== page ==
US 2016 ELECTIONS
WASHINGTON: Republicans will hold on to their majority in the US House of Representatives as expected, networks projected Tuesday, as attention shifts to the Senate where the battle for control is tighter.
With the US election in full swing, the party of populists presidential candidate Donald Trump was on track to take 235 seats to the Democrats’ 200, according to NBC’s House model.
That would be a 12-seat gain for Democrats, but still far short of what would be necessary to snatch the chamber back from Republican control.
By holding the House, Republicans secure a policy check on Hillary Clinton in the event she wins the presidency.
And, if Trump wins, it will be far easier for the chief executive to push through legislation that he or she wishes.
The Senate, where 34 of the 100 seats are in play Tuesday, is also in Republican hands, but under sharper threat of a Democratic takeover.
With that chamber currently 54 to 46 in the GOP’s favor, Democrats need to gain five seats for a clean majority.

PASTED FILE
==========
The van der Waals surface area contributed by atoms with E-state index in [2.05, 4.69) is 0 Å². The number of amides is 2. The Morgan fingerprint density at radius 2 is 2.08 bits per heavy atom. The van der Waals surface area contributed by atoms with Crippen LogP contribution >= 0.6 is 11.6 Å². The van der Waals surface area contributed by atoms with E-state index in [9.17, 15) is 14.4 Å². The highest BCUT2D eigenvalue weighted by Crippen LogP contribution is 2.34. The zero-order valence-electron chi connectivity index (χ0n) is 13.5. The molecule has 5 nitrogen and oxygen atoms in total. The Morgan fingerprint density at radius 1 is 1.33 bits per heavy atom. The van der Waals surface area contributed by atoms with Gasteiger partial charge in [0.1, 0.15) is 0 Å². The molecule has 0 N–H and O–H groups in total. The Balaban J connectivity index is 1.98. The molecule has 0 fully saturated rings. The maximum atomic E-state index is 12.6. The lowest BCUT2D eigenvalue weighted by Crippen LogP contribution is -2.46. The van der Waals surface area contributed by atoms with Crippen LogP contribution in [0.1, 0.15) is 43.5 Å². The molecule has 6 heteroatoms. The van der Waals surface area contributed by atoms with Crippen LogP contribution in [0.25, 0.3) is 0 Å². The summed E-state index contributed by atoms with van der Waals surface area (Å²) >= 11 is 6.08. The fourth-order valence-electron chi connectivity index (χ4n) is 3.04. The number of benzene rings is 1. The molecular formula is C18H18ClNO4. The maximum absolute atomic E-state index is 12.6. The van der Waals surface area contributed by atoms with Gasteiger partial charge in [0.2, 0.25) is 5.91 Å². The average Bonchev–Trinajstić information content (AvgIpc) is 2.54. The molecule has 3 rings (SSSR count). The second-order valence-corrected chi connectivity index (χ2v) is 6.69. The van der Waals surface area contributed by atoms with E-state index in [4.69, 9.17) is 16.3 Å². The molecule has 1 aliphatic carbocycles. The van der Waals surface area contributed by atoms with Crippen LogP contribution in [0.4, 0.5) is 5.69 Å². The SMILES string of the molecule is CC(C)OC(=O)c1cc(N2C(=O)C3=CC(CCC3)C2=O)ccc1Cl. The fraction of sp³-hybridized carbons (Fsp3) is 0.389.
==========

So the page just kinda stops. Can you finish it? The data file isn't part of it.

In the event the Senate is 50:50, control goes to the party that wins the White House, because the US vice president serves as the deciding vote in the event of a tie.
Democrats claimed a quick pick up Tuesday in Illinois, where two-term congresswoman and Iraq war veteran Tammy Duckworth defeated incumbent Senator Mark Kirk.
But Republicans bolstered their chances to hold the upper chamber when Senator Marco Rubio, a former Trump rival in the Republican primaries, fought off a challenge in Florida to keep his seat.
A handful of other Senate races with Republican incumbents, in states like Wisconsin, Pennsylvania, New Hampshire and North Carolina, are considered tossups.